Gender and Sexuality
Written by: Jacob N. Kinnard
The god Shiva is the great ascetic of Hinduism, and is often seen as the model for human ascetics. Shiva renounces sexual behavior in this guise. Significantly, it is precisely his control of his sexuality that is the source of his tremendous power and energy. Through the control of his sexual desires, he generates ascetic heat, tapas, which is his purifying—and sometimes destructive—power.
A more extreme vision of sexuality is to be found in the Tantric tradition. Tantra pushes the norms of society even further than the bhakti traditions, holding that all rules and laws are human, and not divine, and although such rules may create an orderly society, they also bind us to the human realm. Tantra advocates abandoning all such rules, and often uses sexual images—if not actual sexual activities—as a means of transcending attachments.
Tantra is a highly complex and frequently misunderstood path within Hinduism (and Buddhism), but it essentially holds that we are bound by our lust and desire (not just sexual lust and desire, however).
We attach to the things of this world, objects and rules and social structures, and these things become spiritual impediments. Tantra lays out a more immediate (and more spiritually dangerous) path that conquers these desires by engaging in them. Rather than simply controlling sexual desires—through rules or through ascetic practices—or avoiding sexual desires, followers of the tantric path attempt to defeat them. A well-known aphorism of the Tantric path is: "By the poison of the snake the snakebite is cured." In other words, attachments—sexual and otherwise—are overcome and defeated by engaging in the things that lead to these attachments.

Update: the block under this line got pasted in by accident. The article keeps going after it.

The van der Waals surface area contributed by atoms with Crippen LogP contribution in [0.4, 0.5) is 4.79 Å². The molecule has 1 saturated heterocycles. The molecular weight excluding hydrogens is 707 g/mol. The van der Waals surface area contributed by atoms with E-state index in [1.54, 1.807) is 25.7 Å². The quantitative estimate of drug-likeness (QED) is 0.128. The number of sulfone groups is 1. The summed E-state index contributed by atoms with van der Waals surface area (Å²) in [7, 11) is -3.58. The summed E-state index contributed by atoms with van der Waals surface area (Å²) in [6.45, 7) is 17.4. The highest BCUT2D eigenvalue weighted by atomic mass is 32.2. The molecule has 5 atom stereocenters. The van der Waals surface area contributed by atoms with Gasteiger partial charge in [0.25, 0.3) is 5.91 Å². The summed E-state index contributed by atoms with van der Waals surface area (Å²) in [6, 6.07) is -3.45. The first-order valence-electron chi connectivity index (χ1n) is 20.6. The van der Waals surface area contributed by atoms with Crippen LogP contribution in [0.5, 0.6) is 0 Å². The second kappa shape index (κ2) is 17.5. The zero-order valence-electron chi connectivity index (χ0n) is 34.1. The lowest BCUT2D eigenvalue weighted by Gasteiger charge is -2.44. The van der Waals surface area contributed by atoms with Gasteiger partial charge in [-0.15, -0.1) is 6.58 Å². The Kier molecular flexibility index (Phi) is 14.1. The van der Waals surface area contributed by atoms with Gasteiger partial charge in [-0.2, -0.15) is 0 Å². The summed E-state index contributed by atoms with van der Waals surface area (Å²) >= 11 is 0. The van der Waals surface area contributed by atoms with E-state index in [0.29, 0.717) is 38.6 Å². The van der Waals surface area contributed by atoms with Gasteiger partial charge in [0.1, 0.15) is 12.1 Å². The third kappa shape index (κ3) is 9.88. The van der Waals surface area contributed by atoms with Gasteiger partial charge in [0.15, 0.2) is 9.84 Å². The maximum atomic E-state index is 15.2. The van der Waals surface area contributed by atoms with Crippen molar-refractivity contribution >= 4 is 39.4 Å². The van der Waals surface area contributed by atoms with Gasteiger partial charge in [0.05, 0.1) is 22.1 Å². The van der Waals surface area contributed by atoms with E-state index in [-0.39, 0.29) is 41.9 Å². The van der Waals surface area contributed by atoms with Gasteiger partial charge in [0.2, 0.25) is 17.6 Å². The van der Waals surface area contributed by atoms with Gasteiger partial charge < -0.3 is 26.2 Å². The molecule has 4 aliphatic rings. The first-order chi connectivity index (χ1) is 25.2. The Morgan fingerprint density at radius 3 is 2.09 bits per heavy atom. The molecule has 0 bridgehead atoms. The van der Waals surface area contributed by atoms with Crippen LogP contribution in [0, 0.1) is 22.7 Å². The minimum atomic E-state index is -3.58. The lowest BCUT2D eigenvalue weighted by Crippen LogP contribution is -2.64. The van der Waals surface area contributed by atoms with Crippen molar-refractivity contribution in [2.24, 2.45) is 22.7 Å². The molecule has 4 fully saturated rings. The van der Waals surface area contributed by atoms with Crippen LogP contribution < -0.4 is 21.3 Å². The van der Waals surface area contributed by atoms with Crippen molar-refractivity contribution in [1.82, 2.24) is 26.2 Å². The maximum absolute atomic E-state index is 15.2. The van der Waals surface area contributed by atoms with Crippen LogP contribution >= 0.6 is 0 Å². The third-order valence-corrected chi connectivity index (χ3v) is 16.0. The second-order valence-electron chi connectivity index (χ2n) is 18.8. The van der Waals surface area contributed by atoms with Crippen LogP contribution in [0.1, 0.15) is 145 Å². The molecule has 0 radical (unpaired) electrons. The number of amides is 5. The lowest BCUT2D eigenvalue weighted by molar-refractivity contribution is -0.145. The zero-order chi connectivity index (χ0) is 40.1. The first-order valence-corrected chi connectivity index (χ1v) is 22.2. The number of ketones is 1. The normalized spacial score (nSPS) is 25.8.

In the end, Hindu views of gender and sexuality are neither simple nor static. Indeed, as in other aspects of Hinduism, tensions and complexity and seeming contradictions are perhaps more the norm than the exception.
1. What is the role of women within Hinduism?
2. How do goddesses contribute to the roles women adopt within the world?
3. When is celibacy practiced?
4. What can be learned from the Tantric tradition?